Guest Posting By Chabakuk Elisha - Minhag Yisroel Torah He - Part 2
Continued from Part 1:
The most common approach to the diversity of our minhagim is to validate everyone. They're all good. To each their own. This, of course, gets complicated nowadays, since people marry into families with other minhagim and piskei dinim, schools often combine children from numerous strains, and even shuls and communities are often made up of various diverse combinations to form a new "multi-cultural" frumkeit. The old kehillah life is a shadow of its former self, and people often live their life with a hodgepodge of minhagim collected along the way. Some groups fight this trend and seek to isolate themselves (at least to some degree). What is the best approach?
It depends. The old fashioned "when in Lithuania do as a Lithuanian" is no longer as applicable as it once was, since communities with roots from all over the world are now living shoulder-to-shoulder with one another. But for me, I say that minhag really gets to our relationship with G-d and Torah. Every minhag or psak halacha has its own reason – sometimes mystical, sometimes practical, sometimes emotional – and like paths in a forest, one sticks to a single path but it doesn’t negate the others. I would look at it this way: a minhag that makes your Yiddishkeit more meaningful, enhances your relationship with G-d and community, deepens your attachment to your past or your ideals, is precious. In that case one should feel comfortable adopting it. If you have a mesorah in your family and community, you should protect it – not necessarily under all circumstances, but it shouldn't be taken lightly.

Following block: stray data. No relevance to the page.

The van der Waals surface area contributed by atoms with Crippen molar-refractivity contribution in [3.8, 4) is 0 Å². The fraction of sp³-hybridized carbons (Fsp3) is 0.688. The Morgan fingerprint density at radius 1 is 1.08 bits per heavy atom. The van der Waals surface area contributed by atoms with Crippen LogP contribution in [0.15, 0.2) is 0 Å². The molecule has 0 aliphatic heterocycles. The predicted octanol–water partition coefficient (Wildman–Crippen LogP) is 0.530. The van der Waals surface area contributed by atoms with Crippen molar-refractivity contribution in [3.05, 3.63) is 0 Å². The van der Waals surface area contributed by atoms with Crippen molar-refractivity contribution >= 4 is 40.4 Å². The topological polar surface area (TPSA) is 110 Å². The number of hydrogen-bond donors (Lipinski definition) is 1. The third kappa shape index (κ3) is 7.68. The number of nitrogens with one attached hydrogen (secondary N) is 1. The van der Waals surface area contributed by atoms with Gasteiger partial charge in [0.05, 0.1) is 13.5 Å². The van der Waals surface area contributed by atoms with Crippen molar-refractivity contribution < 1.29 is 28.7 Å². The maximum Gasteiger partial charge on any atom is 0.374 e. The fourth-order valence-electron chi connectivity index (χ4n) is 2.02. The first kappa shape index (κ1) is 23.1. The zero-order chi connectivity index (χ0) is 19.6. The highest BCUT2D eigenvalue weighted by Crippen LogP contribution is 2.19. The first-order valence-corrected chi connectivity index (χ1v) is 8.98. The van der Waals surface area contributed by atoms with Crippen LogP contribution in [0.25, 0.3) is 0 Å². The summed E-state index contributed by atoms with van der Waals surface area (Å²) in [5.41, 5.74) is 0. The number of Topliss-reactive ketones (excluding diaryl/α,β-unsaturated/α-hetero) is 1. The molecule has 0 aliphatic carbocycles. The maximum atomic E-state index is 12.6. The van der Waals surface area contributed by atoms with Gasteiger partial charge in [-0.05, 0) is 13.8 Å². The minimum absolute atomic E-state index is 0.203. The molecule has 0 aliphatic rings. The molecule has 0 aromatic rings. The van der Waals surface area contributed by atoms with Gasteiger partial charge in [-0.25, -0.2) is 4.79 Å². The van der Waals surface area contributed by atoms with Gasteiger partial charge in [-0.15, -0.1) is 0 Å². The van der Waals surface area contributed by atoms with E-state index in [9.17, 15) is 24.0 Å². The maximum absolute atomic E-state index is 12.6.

There are five basic points that I see people struggle with, and I’ll try to address them here:
1. Changing Minhagim: I think it is clear that it has its place and can be appropriate under the right conditions, but shouldn't be taken lightly. We’ve discussed how significant minhagim are on a communal, historical, spiritual, emotional as well as a pragmatic or practical level, and any changes should represent a serious positive development in one of those areas. It is important to keep in mind that all minhagim should be only a vessel to a more G-dly life and not ends in and of themselves – any attention to details should not obscure that truth.
2. Baalei Teshuva and Geirim, who have no minhagim or specific community standard psak: Evaluate what is important in your life: If it is the community you live in, adopt those customs. If it's the rabbi or chaburah (sub-group) you are closest to, adopt those customs. If it is something in your heritage or a specific derech in Torah that you feel a strong connection to, that may be the determining factor. But these things should definitely be taken seriously, and one should not switch customs and communal allegiances like a person choosing different routes to get to work in the morning.
3. Halachah vs Minhag: Halacha basically translates to mean, “The path” or “way to walk,” while Minhag translates to, “how to conduct oneself.” So, when looking at this “clash,” I am tempted to say that they are almost the same thing. The role of religion in life of the religious Jew isn’t relegated to select parts of life; rather, it’s about everything we do. To be a religious Jew is to be Jewish in all your actions – this begins with halacha and continues on to minhag. Obviously halacha is the starting point, to quote the Lubavitcher Rebbe, “Sefer Minhagim is not a substitute for Shulchan Aruch,” it is a companion to it.